Earn money with Paypal or Cash App? The IRS could be tracking your transactions

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If you are self-employed or have a side hustle and receive payments through digital applications such as PayPal, Cash App or Venmo, any earnings over $600 will now need to be reported to the IRS. A provision of the 2021 US Bailout Plan, which took effect Jan. 1, directs third-party payment processors to report transactions received for goods or services totaling more than $600 per year to the IRS.

Prior to this legislation, a third-party payment platform would only report to the tax agency if a user had more than 200 business transactions and made more than $20,000 in payments over the course of a year.

This new law will not apply to your taxes 2021, which will you file this tax season. But it will apply to earnings you make throughout 2022, which you’ll report when you file in 2023.

There is a lot of talk online about this new tax filing requirement and if you earn money through a digital payment app, you may be confused about what is true and what is not. Let’s separate fact from fiction.

read more: Don’t Overlook These 13 Tax Deductions and Credits in 2022

Fact: This isn’t a tax change, it’s a reporting change

If you are self-employed, you should already be paying taxes on your total income, regardless of how you receive your payments for goods and services. The new legislation isn’t a tax change, it’s a tax reporting change so the IRS can monitor transactions made through payment apps that often go unreported.

In the future, third-party payment companies will issue you a 1099-K tax form each year if you earn $600 or more annually in income from goods or services. This tax form may include taxable and nontaxable transactions, especially if the account is for business and personal use.

The IRS will also receive a copy of the tax form and will not rely solely on self-reporting. “The IRS will be able to cross-reference both our report and yours,” PayPal said in a November 2021 statement.

To make managing your business finances easier, we recommend that you create separate PayPal, Zelle, Cash App, or Venmo accounts just for your professional finances.

read more: Estimated taxes for 2022: what they are, who must pay them and when they are due

Fiction: The IRS is counting the money you send to family and friends

Rumors have circulated that the IRS was cracking down on money sent via third-party payment apps to family and friends, but that’s not true. Personal transactions involving gifts, favors or reimbursements are not considered taxable. Some examples of nontaxable transactions include:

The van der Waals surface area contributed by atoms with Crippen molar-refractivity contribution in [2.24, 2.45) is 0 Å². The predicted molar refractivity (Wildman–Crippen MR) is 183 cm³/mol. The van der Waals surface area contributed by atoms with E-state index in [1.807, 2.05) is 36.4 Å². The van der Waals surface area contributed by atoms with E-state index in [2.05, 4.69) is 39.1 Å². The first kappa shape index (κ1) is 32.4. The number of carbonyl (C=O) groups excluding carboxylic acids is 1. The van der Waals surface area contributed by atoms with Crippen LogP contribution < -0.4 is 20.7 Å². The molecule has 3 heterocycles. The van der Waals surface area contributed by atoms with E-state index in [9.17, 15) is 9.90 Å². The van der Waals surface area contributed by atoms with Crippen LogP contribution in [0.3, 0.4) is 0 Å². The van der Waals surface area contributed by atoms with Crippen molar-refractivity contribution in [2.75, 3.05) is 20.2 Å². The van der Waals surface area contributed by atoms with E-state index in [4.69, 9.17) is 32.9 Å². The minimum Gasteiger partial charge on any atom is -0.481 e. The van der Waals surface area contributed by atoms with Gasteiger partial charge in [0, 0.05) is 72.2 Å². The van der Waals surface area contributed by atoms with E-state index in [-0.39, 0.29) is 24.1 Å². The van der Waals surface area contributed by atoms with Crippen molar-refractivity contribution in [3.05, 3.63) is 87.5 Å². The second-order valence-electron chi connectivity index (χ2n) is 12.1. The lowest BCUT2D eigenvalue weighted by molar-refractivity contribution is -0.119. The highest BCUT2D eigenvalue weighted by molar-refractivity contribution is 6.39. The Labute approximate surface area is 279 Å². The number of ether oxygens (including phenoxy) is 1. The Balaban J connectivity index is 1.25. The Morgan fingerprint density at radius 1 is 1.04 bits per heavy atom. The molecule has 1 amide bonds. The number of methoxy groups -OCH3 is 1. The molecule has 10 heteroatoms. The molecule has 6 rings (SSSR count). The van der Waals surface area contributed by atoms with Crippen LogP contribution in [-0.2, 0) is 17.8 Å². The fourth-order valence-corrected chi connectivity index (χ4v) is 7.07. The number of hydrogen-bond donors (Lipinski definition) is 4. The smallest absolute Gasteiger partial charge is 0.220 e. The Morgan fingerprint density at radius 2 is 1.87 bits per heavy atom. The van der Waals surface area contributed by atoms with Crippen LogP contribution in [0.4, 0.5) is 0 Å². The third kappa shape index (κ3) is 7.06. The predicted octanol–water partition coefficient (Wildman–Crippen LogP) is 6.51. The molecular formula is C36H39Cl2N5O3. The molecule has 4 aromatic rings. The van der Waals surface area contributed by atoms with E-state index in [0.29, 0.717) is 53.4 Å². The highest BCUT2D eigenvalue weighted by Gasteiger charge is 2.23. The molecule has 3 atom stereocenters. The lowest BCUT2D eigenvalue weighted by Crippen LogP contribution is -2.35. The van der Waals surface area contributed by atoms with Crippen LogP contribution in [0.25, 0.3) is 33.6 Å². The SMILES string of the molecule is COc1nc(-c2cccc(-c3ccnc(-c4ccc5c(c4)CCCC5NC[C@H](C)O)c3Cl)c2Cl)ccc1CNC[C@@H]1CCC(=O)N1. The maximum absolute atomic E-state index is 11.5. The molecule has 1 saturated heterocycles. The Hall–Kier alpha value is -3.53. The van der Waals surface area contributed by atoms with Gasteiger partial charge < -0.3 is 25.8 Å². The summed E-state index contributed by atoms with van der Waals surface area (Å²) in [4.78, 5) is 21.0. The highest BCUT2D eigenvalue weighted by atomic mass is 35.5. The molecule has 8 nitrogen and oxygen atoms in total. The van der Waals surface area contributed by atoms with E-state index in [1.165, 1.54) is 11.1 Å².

• Money received from a family member as a holiday or birthday gift
  • Money received from a friend to cover your share of a restaurant bill
  • Money received from your roommate or partner for your share of rent and utilities

Fact: Payment apps may ask you for tax information

Now that this new law is in place, you may be contacted by payment applications like PayPal to confirm tax information, such as your employer identification number, individual tax identification number, or Social Security number. If you’re a business owner, you’ll most likely have an EIN, but if you’re a sole proprietor or self-employed person, you’ll provide an ITIN or social security number.

read more: Doing taxes on your phone? better read this first

Fiction: Personal items sold at a loss will be taxed

If you sell personal items for less than you paid for them and collect money through third party payment apps, this new legislation will not affect you. For example, if you buy a sofa for your home for $500 and then sell it on Facebook Marketplace for $200, you won’t owe sales tax. That’s because it’s a personal item that you’ve sold at a loss. However, you may need to show documentation of the original purchase to show that you sold the item at a loss.

However, if you have a side hustle where you buy items and resell them for a profit through PayPal or another digital payment application, profits over $600 will be considered taxable and will be reported to the IRS.

Be sure to keep good records of your online purchases and transactions to avoid paying taxes on any nontaxable income, and if in doubt, contact a tax professional for help.

read more: Best Tax Software for 2022: Comparison of TurboTax, H&R Block, Jackson Hewitt and others

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